Make Space

Make spaceAre you short of engaging outdoor activities for older children at your centre? Here is a perfect activity for 4 to 5 year olds: a ‘make space’. This is a dedicated area where children can create items using tools. The items may be made from timber, corrugated cardboard or tough plastics.

What you need:

  • - a low workbench, with a small vice attached to it
  • - a shadow pegboard for hanging tools
  • - a bench to sit on
  • - clearly demarcated area
  • - hammers, saws, drills, clamps, nails, glue, string, cable ties, “make do” toolkit
  • - a whiteboard/blackboard for sketching ideas
  • - recycled materials: cardboard, timber, old pool noodles, plastic cups etc.
  • - for  sense of fun: child size hard hats, goggles, gloves and fluro vests
  • - the area would also benefit from having some weather protection

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Children can exercise focus, problem solving and both fine and gross motor skills when entering the ‘make space’, under close supervision (maximum ratio of 1:3). Conceptualising a 3D project and then making it is a very complex process, which at 4 or 5 years old some children are starting to comprehend. A ‘make space’ is challenging both mentally and physically, and implementation of the areas are hugely popular in New Zealand and the United States of America.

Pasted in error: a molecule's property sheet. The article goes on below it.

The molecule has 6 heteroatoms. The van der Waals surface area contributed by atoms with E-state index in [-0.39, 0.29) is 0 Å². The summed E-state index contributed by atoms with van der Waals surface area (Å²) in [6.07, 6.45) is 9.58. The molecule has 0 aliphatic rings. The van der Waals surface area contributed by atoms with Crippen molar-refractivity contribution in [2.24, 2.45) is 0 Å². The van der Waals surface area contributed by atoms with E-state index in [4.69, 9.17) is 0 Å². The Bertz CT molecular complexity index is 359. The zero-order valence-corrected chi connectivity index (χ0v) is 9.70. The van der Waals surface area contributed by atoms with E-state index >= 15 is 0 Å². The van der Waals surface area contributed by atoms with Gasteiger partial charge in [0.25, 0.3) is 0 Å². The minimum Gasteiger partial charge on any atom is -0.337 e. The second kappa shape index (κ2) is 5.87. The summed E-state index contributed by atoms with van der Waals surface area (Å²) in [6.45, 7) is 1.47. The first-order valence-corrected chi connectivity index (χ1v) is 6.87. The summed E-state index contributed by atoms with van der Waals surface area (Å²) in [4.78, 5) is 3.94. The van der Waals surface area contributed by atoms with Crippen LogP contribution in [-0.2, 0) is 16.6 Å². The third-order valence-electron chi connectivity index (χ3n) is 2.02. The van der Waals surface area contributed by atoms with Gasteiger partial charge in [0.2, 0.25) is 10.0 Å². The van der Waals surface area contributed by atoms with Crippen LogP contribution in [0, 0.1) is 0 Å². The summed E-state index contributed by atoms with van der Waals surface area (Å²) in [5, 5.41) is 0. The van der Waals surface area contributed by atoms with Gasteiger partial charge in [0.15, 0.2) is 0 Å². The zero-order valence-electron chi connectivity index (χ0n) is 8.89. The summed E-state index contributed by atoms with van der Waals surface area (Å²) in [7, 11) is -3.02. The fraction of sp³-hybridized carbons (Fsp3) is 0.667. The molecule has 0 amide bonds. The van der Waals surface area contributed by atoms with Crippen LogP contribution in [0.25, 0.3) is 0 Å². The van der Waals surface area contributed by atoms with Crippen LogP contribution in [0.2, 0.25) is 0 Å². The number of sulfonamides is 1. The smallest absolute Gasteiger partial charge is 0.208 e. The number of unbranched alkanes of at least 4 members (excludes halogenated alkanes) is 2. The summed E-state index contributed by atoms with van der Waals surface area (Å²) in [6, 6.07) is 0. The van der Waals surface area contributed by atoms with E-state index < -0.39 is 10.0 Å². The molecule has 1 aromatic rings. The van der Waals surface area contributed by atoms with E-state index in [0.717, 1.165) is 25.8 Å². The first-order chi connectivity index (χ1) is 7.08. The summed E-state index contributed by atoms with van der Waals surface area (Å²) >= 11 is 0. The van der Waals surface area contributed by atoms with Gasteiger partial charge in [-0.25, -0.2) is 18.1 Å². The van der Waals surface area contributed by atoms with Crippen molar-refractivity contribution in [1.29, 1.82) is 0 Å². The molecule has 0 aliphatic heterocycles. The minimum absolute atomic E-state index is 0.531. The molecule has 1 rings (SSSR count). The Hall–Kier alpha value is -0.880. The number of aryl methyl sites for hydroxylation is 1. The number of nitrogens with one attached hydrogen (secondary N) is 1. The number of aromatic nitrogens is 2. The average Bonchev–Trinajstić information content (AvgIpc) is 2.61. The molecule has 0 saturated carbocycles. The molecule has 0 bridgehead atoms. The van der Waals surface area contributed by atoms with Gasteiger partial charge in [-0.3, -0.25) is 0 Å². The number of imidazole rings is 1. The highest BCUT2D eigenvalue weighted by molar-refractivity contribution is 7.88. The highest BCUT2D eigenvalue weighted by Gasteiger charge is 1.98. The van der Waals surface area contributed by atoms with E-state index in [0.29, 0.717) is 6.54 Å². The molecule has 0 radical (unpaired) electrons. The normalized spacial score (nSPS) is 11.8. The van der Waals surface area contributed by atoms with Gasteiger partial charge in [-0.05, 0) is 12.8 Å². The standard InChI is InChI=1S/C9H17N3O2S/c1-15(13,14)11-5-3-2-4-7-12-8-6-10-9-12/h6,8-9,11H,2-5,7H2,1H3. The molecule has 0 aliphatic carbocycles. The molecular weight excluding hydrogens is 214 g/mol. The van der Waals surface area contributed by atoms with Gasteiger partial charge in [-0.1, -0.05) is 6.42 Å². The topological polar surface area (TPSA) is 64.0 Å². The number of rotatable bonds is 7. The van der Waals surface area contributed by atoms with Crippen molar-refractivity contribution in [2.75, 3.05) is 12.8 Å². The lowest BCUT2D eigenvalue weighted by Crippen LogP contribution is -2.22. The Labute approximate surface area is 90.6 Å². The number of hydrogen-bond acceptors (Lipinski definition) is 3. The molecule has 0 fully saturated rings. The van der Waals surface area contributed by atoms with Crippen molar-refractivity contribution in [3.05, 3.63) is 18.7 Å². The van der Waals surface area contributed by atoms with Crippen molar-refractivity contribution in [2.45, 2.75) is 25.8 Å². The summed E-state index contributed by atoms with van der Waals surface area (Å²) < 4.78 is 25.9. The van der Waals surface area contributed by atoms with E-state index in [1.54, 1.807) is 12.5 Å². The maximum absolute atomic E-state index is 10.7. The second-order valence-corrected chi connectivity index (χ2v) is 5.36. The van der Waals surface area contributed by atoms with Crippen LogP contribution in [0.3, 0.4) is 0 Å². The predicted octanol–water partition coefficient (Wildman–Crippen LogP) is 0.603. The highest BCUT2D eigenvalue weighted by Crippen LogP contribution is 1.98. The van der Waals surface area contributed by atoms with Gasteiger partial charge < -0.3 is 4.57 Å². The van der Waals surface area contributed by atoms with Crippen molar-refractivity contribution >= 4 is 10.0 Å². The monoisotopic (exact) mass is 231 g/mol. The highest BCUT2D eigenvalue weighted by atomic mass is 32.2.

‘Make spaces’ relate to the “theory of loose parts” introduced by Nicholson (1974, p. 233); “In any environment, both the degree of inventiveness and creativity, and the possibility of discovery, are directly proportional to the number of and kind of variables in it.” Children are presented with this flexible opportunity in the ‘make space’ where they can embark on their own project or a group project, or simply enjoy constructive play.

Let’s get this going in Australia! Here are some resources to get you thinking about the possibilities of your ‘make space’:

Makedo Cardboard Construction  (international website)

References:

Nicholson, S. (1974). The theory of loose parts. In G. Coates (Ed.), Alternative learning environments (pp. 370-381). Stroudsburgh, PA: Dowden, Hutchinson, and Ross.

 

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